Tröegs has unveiled their “wood-aging dream space,” the Splinter Cellar. Since upgrading to their new brewery in Hershey, Penn., in 2011, Chris and John Trogner of Tröegs Independent Brewing have been hard at work making their vision of their dream brewery a reality.
In the process, they have strategically created a place that is both conducive to the brewing process and bringing in customers. So far the brewery includes a large tasting room, self-guided tours and a general store. Their latest addition continues the spirit of that initial vision.
The new Splinter Cellar is a collaboration with Dave Maule Architects and Pyramid Construction and is home to their 300 wine, bourbon and virgin oak barrels. In addition to their previous collection of barrels, the Splinter Cellar features three new large foeders, a Dutch word for oak casks, at the center.
The foeders were designed by 200-year-old Italian barrel manufacturer Giobatta & Piero Garbellotto and are made of “dozens of staves of Italian, Hungarian and French oak that have been air dried for three years to mellow any harsh flavors,” the brewery says. Each foeder is 21 feet tall with a 10 ft. diameter at the base holding up to 9,300 gallons of beer. The brewery explains once the foeders start producing they will “be able to get more American wild ales and Splinter Series beers like Barrel-Aged Troegenator, Nebulous and Impending Descent to bottle shops, bars and restaurants where Tröegs is sold.”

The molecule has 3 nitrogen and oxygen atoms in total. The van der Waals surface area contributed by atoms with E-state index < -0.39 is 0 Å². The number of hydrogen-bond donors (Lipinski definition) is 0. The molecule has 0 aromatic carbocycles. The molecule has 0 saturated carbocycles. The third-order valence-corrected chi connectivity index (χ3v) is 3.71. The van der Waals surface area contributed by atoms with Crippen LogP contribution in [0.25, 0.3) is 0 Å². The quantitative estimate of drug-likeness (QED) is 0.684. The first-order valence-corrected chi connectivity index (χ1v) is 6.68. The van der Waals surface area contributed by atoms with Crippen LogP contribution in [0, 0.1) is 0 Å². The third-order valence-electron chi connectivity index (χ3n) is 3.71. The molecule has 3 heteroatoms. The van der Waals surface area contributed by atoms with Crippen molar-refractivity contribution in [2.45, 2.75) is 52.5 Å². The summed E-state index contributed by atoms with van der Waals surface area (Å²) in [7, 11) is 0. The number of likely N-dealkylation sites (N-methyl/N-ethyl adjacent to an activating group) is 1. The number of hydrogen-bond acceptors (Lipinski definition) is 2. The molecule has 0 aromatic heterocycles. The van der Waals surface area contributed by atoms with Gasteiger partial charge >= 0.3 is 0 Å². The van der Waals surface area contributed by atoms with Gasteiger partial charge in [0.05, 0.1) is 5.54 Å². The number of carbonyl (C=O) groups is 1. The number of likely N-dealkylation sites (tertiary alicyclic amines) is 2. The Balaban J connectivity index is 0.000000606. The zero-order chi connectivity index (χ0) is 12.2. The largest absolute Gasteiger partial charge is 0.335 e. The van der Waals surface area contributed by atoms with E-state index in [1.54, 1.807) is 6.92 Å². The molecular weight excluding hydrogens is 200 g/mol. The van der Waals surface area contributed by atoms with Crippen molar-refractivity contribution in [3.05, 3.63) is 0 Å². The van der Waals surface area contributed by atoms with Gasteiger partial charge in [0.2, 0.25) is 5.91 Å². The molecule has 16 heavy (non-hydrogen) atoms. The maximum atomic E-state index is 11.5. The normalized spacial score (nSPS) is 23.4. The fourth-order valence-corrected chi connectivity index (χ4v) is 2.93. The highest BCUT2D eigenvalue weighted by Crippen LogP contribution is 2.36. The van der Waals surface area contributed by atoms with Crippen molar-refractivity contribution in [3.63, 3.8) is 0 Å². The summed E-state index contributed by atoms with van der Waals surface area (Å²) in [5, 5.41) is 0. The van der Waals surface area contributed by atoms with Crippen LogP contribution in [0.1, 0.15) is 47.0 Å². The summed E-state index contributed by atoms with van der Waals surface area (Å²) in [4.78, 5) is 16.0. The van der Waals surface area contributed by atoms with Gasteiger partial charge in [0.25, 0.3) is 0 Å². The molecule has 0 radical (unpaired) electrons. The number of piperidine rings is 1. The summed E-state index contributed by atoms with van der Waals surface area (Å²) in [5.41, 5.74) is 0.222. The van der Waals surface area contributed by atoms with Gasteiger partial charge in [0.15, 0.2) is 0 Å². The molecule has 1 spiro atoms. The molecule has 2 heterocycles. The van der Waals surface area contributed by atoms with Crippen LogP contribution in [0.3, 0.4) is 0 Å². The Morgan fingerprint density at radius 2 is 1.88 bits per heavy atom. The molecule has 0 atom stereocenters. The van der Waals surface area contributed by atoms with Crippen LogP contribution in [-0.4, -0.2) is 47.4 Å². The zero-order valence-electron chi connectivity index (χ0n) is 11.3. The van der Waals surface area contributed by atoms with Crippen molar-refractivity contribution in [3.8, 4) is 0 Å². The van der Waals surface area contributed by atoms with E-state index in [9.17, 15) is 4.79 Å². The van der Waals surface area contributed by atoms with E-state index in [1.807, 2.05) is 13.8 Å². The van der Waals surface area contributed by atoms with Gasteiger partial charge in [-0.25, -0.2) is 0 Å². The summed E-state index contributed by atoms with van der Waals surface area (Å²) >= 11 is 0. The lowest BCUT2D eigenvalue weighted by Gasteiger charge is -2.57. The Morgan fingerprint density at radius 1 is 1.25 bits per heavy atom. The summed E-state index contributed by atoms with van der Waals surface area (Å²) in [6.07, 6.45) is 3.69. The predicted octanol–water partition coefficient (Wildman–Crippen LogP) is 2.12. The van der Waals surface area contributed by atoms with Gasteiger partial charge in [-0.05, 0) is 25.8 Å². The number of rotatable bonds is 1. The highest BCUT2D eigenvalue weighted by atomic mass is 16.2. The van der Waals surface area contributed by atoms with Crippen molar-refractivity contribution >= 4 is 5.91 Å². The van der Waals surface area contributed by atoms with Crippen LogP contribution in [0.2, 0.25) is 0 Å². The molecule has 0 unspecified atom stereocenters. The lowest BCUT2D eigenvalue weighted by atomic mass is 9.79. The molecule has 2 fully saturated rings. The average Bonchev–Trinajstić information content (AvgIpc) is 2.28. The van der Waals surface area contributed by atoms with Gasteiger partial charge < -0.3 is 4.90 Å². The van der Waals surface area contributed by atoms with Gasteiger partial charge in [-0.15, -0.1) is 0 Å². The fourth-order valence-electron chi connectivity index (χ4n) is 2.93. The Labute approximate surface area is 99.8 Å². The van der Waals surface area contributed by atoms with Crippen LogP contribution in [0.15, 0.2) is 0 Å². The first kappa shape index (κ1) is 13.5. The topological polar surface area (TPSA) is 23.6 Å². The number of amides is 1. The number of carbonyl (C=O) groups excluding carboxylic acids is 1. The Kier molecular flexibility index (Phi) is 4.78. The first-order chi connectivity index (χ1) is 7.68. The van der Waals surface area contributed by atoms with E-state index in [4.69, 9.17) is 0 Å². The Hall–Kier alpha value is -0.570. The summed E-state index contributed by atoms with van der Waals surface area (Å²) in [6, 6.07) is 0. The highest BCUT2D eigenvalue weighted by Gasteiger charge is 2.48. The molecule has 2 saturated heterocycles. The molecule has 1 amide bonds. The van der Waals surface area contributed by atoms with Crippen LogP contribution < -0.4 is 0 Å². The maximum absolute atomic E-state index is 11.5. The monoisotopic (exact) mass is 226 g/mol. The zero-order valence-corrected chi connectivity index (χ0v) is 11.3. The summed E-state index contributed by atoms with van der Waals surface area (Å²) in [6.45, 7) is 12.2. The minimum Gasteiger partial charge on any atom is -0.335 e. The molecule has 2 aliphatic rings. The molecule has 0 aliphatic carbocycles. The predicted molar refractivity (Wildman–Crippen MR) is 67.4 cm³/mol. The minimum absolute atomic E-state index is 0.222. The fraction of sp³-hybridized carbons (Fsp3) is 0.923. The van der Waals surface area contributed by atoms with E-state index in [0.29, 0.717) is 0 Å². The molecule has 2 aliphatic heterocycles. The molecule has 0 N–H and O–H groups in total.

In addition to a wood-aging room, Tröegs used the newly available space to add an art gallery above the Splinter Cellar. The “Art of Tröegs Gallery” features rotating exhibits of pieces commissioned by East Coast artists and select submissions from their annual Art of Tröegs Contest.
“We thought it would be nice to have a place where we could show off the art that bubbles up around the brewery,” says Chris Trogner. “Especially all the great work we get for the Art of Tröegs Contest.”
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